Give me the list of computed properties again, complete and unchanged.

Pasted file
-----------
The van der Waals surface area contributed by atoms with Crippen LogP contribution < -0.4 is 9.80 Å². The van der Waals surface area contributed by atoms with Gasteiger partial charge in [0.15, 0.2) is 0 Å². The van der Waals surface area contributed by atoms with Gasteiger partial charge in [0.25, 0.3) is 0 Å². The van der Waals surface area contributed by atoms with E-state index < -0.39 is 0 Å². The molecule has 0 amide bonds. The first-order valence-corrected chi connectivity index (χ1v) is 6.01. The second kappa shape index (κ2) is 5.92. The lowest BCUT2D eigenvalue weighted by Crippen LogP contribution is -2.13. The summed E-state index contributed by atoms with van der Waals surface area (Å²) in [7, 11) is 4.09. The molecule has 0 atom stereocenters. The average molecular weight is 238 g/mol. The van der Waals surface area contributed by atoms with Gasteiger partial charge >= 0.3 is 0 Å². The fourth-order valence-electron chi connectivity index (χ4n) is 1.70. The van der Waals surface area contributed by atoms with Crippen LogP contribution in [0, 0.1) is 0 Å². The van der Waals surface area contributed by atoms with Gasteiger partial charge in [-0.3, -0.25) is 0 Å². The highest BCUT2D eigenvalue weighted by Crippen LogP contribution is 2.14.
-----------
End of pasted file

The van der Waals surface area contributed by atoms with Crippen LogP contribution < -0.4 is 9.80 Å². The van der Waals surface area contributed by atoms with Gasteiger partial charge in [0.15, 0.2) is 0 Å². The van der Waals surface area contributed by atoms with Gasteiger partial charge in [0.25, 0.3) is 0 Å². The van der Waals surface area contributed by atoms with E-state index < -0.39 is 0 Å². The molecule has 0 amide bonds. The first-order valence-corrected chi connectivity index (χ1v) is 6.01. The second kappa shape index (κ2) is 5.92. The lowest BCUT2D eigenvalue weighted by Crippen LogP contribution is -2.13. The summed E-state index contributed by atoms with van der Waals surface area (Å²) in [7, 11) is 4.09. The molecule has 0 atom stereocenters. The average molecular weight is 238 g/mol. The van der Waals surface area contributed by atoms with Gasteiger partial charge >= 0.3 is 0 Å². The fourth-order valence-electron chi connectivity index (χ4n) is 1.70. The van der Waals surface area contributed by atoms with Crippen LogP contribution in [0, 0.1) is 0 Å². The van der Waals surface area contributed by atoms with Gasteiger partial charge in [-0.3, -0.25) is 0 Å². The highest BCUT2D eigenvalue weighted by Crippen LogP contribution is 2.14.